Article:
e-flux excerpt: Information Fantasies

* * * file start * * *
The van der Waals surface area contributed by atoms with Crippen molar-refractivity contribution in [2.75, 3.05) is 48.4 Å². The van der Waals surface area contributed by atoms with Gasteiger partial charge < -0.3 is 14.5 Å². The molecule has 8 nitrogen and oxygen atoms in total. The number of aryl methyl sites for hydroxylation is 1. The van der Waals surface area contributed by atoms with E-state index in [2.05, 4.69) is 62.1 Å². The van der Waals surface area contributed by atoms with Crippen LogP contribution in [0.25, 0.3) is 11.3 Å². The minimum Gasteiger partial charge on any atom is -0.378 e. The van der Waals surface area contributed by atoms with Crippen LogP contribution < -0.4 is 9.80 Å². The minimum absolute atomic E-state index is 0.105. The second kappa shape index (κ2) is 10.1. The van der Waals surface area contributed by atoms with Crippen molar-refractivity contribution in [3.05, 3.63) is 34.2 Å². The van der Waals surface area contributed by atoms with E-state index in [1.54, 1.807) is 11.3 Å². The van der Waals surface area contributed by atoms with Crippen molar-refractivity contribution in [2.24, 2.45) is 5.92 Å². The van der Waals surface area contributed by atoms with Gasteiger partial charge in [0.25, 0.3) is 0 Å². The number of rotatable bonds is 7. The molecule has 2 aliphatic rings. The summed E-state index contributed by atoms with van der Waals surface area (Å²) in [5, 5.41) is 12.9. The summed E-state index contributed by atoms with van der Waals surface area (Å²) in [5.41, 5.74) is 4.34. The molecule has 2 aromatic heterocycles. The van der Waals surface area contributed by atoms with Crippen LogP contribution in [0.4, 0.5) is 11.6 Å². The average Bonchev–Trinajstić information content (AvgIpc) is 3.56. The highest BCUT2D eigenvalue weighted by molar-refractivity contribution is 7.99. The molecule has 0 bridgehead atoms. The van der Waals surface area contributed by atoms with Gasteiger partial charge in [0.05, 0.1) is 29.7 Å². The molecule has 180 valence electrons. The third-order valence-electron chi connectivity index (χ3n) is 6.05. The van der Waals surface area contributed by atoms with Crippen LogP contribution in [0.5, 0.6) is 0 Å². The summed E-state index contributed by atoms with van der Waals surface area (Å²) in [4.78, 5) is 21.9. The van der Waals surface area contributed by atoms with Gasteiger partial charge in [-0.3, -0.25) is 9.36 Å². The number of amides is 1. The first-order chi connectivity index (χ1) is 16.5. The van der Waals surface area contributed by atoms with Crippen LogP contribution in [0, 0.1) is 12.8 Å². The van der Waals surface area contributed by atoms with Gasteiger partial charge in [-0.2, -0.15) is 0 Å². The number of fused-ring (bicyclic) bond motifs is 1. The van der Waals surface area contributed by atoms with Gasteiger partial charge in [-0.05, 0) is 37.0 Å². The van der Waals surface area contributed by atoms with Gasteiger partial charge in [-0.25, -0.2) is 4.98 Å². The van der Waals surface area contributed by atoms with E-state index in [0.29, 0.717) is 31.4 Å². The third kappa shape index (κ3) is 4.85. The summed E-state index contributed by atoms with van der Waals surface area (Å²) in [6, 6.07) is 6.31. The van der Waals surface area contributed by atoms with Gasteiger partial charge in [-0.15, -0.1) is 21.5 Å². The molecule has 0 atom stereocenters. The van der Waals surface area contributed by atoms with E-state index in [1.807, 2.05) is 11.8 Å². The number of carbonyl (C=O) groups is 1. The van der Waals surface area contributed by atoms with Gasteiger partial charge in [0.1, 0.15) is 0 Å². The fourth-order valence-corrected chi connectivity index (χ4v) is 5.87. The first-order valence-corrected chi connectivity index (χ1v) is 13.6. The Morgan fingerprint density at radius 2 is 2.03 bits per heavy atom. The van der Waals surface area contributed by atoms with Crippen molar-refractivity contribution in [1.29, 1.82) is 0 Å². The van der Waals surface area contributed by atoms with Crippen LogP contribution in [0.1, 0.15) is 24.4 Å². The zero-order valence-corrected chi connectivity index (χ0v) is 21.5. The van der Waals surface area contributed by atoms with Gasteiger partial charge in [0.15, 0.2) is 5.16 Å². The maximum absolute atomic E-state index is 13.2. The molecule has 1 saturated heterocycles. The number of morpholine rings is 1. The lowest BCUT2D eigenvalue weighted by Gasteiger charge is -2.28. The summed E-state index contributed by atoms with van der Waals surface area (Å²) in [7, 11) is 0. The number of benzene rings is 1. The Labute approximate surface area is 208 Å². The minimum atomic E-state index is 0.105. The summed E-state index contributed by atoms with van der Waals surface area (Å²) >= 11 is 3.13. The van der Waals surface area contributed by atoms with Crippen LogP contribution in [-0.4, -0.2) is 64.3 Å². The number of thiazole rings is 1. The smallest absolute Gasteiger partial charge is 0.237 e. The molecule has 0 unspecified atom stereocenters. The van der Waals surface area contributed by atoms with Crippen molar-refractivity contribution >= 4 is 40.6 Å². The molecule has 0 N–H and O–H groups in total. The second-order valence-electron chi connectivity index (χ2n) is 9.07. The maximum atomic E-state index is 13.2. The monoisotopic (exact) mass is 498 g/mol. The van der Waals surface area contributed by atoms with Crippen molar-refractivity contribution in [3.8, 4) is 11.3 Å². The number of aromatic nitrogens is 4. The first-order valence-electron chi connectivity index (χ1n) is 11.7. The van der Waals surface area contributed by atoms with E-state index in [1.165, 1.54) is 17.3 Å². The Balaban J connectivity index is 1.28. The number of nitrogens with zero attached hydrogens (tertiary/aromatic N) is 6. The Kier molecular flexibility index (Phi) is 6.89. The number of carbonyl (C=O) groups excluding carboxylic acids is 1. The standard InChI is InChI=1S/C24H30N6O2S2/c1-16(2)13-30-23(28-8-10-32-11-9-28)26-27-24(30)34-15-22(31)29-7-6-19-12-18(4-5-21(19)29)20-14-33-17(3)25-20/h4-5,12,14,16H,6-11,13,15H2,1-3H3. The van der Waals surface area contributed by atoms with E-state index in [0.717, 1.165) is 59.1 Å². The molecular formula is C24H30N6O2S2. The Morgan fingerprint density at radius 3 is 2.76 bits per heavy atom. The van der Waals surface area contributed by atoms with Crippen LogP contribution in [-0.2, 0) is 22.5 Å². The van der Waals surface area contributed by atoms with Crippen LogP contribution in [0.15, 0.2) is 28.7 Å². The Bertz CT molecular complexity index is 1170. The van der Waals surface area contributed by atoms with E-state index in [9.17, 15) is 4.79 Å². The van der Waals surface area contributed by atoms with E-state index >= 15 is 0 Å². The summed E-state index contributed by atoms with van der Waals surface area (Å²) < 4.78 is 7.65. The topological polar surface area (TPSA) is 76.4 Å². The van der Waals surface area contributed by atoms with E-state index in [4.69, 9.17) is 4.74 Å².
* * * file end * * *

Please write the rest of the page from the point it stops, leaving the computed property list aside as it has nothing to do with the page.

Information Fantasies (Xiao Liu)A cosmological view that was formed and developed around the last three centuries BC, when a unified and centralized political order arose for the first time in the history of China, “resonance between heaven and mankind” provided legitimacy and guidance to the imperial power and its rulership. In this cosmic world, the macrocosm of the heaven and the microcosms of the state and the body became a single manifold set of resonant systems.1Yet this view of resonance between cosmos and body gained new meaning in this contemporary context, not only because the cosmological view was now transformed for new “worlding” practices, but because the resonance, considered as revealing of an ideal “human and heaven” relationship (tianren guan 天人观), was also embraced by Chinese scientists and intellectuals as the philosophical foundation for a more holistic understanding of the human body. The keyword that bound both top-level scientists and ordinary people, official concerns and popular appeal around qigong, was “information.” Qian Xuesen, for example, was enthusiastically promoting the study of qigong as a shortcut to find out a secret mechanism of more direct and immediate communication between the human body and the information environment. The CCP and the government, having recently officially announced the end of the Cultural Revolution and reorganized themselves around Deng Xiaoping’s economic development plans, were eager to catch up with the Western developed countries and ride on the wave of the “information revolution.” In 1978, Deng Xiaoping, the architect of China’s post-Mao reforms, called for the rapid development in electronic computing, cybernetics, and automation technology at the National Conference of Science. Various predictions of an incoming “information society” gained wide circulation and attention in China, especially with the translation of Alvin Toffler’s book The Third Wave into Chinese and his visits to China in person in 1983 and 1988. (The Chinese translation of The Third Wave first appeared in Hong Kong in 1981, and a full translation of the book in mainland China was published in 1983.) In both official and intellectual discourses and in the scientific and popular imagination, “information” was fantasized as the magic force that would bring post-Mao China into a new era. Tied to what I call “information fantasies” in the post-Mao late 1970s and ’80s, the scenario in the photo crystallizes the anxieties and aspirations, as well as the confluences and contradictions, of various social forces and ideologies in a drastically changing society.


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